by brian d foy
Related link: http://www.spambouncer.org
I have mostly been away from my unix account on PANIX, so I have not been irritated by all of the spam that has shown up in my inbox. After the MyDoom incident, I started to get a lot of it. I think the spammers must have made a slight jump ahead in the arms race. Now they purposedly misspell words and construct much more natural looking messages. After a quick download, I no longer have to see those messages.
Every time a get a surge of spam in my inbox, I simply update my SpamBouncer filters. It uses procmail behind the scenes, and the author, Catherine Hampton, updates everything religiously. I do not have to fool with anything. Indeed, I can update everything with a cron job if I was motivated enough to take the five minutes to set it up.
As far as I know she has never asked for anything in return, and everything is available under the Free Software Foundation's COPYING principles (which seems a little more vague than being licensed as such). Hooray for open source and huzzah for community!
Seems like a great system - lots of features
Had been looking at Active Spam Killer and TMDA, but SpamBouncer seems more comprehensive in features though not sure how much traffic it can handle. Definitely seems worth trying. Says it can be installed at user level.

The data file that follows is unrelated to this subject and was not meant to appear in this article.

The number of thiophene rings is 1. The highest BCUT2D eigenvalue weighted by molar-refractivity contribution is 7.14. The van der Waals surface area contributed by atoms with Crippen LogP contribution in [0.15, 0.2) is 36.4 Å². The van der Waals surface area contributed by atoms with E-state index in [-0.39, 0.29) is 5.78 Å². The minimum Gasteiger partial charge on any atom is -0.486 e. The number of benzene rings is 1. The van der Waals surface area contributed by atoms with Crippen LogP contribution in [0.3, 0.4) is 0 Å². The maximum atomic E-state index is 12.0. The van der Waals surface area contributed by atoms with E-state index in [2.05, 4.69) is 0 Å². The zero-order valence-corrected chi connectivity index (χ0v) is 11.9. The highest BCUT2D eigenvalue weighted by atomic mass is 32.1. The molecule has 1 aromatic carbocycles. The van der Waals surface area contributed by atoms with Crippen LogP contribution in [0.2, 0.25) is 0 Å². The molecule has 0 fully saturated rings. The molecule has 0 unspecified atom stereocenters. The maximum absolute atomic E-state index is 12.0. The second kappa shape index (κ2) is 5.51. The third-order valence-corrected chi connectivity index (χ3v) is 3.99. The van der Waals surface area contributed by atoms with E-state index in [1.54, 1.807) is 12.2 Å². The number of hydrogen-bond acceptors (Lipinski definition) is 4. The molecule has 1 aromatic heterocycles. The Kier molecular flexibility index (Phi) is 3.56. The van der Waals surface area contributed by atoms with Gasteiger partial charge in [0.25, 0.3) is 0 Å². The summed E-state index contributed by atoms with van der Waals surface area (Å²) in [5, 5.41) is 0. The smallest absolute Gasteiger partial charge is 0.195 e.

SpamBouncer is a de facto FPoS
SpamBouncer is a typical example of the cure being worse than the disease. My first encounter with this FPoS was a few minutes ago. I sent a message to a friend, only to see it returned a few seconds later. SpamBouncer proudly annouced to me that it identified my message as SPAM! Well, the HELL with this FPoS!
SpamBouncer is a de facto FPoS (*not*)
Sounds like your friend has the setting cranked up to 'paranoid', or you're using a known-spam-friendly ISP. I've been using SB for several versions now and it's always defaulted to less filtering, not more (if you do no configuring except enter your domain and such, it lets almost everything through, except for viruses and blatant spam). Also, if your friend had the password feature enabled, you would have gotten a message back telling you how to allow your message through, *even though* it thought it was spam.